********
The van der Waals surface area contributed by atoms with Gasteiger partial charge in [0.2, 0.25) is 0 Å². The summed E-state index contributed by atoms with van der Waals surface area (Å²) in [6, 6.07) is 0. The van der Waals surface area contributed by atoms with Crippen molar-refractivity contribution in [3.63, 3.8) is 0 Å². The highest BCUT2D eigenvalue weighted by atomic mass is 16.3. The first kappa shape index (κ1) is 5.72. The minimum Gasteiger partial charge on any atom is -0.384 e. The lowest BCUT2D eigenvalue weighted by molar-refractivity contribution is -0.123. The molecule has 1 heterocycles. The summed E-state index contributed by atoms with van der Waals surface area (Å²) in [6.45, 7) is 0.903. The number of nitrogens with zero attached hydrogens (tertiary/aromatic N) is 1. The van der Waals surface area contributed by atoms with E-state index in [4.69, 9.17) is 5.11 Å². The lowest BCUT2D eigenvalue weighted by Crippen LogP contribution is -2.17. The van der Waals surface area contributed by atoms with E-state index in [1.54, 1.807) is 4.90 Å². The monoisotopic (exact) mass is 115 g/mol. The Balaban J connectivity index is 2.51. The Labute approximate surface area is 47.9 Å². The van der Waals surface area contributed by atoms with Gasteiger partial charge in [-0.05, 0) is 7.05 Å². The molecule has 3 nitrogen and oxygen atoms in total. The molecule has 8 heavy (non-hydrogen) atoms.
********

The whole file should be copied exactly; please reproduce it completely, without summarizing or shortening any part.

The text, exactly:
The van der Waals surface area contributed by atoms with Gasteiger partial charge in [0.2, 0.25) is 0 Å². The summed E-state index contributed by atoms with van der Waals surface area (Å²) in [6, 6.07) is 0. The van der Waals surface area contributed by atoms with Crippen molar-refractivity contribution in [3.63, 3.8) is 0 Å². The highest BCUT2D eigenvalue weighted by atomic mass is 16.3. The first kappa shape index (κ1) is 5.72. The minimum Gasteiger partial charge on any atom is -0.384 e. The lowest BCUT2D eigenvalue weighted by molar-refractivity contribution is -0.123. The molecule has 1 heterocycles. The summed E-state index contributed by atoms with van der Waals surface area (Å²) in [6.45, 7) is 0.903. The number of nitrogens with zero attached hydrogens (tertiary/aromatic N) is 1. The van der Waals surface area contributed by atoms with E-state index in [4.69, 9.17) is 5.11 Å². The lowest BCUT2D eigenvalue weighted by Crippen LogP contribution is -2.17. The van der Waals surface area contributed by atoms with E-state index in [1.54, 1.807) is 4.90 Å². The monoisotopic (exact) mass is 115 g/mol. The Balaban J connectivity index is 2.51. The Labute approximate surface area is 47.9 Å². The van der Waals surface area contributed by atoms with Gasteiger partial charge in [-0.05, 0) is 7.05 Å². The molecule has 3 nitrogen and oxygen atoms in total. The molecule has 8 heavy (non-hydrogen) atoms.